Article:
Delivery drones ‘should snub vans to protect the environment’

UAVs should replace delivery vans in a bid to reduce carbon missions, a new industry report has claimed.

A study from the Nature Communications analysing the environmental impact of small UAVs for delivery, taking all aspects of the application into account, including the warehouse processes as well as the flight, has identified that while unmanned vehicles consume less energy per package-km than delivery trucks, additional energy uses can reduce the energy saving.

Nature Communications, a peer-reviewed scientific journal, reports that the additional warehouse energy required and the longer distances travelled by drones per package greatly increase the life-cycle impacts.

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While the journal acknowledges the effects of UAVs in delivery application, it found that in most cases examined, the impacts of package delivery by small drone are lower than ground-based delivery.

Report author, Joshuah Stolaroff, stated: “Truck transport is responsible for 24% of transportation-related greenhouse gas emissions and comprises 23% of transportation energy use in the USA, hence changes to the industry are important to the environment and the energy system.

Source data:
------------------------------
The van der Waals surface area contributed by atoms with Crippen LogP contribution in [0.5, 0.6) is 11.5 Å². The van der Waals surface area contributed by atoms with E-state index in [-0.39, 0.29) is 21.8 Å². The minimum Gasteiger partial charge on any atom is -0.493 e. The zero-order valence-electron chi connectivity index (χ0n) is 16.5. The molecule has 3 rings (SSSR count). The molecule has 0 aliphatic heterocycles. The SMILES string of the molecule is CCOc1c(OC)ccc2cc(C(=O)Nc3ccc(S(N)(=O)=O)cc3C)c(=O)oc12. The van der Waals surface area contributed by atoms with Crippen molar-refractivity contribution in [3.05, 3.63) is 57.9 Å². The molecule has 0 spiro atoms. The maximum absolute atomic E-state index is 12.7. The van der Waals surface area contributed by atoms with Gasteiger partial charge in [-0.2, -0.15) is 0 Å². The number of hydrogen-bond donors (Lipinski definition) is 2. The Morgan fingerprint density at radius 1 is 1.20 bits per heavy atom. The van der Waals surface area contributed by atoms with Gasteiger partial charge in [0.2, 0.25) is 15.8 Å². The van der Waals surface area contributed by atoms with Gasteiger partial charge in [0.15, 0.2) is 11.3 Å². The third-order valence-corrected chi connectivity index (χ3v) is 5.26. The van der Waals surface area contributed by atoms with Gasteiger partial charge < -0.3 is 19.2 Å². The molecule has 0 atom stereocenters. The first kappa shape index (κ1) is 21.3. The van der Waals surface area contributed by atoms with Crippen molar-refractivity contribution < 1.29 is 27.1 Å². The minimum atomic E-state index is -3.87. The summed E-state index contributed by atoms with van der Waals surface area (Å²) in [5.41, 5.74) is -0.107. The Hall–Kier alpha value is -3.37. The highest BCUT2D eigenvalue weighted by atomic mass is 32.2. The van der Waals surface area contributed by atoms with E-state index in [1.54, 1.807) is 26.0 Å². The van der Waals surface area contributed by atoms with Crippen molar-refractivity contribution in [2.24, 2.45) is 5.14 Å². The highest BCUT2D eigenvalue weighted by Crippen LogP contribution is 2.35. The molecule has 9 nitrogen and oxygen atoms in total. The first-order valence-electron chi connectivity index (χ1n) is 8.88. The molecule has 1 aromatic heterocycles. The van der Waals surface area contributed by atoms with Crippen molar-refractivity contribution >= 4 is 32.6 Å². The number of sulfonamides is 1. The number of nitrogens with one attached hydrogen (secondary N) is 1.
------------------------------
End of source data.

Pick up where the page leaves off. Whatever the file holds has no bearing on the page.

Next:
“While power grids are evolving, the scale of environmental benefits from charging drones with electricity depend on the life-cycle environmental characteristics of electricity, vehicle use, battery materials, and enabling infrastructure.”

The industry report, which tested velocity, UAV size and battery, concluded that many new warehouses or waystations would be required to support a drone-based delivery system.

“Drones are coming to the transportation sector, and stakeholders need to be prepared to encourage positive environmental outcomes during this transition. Understanding these issues can inform public and private decision makers facing energy and environmental choices in the infancy of the commercial drone age,” Stolaroff concluded.

Tags : Carbon emissionsdeliveryDrone applicationUAVuav delivery
Emma Calder

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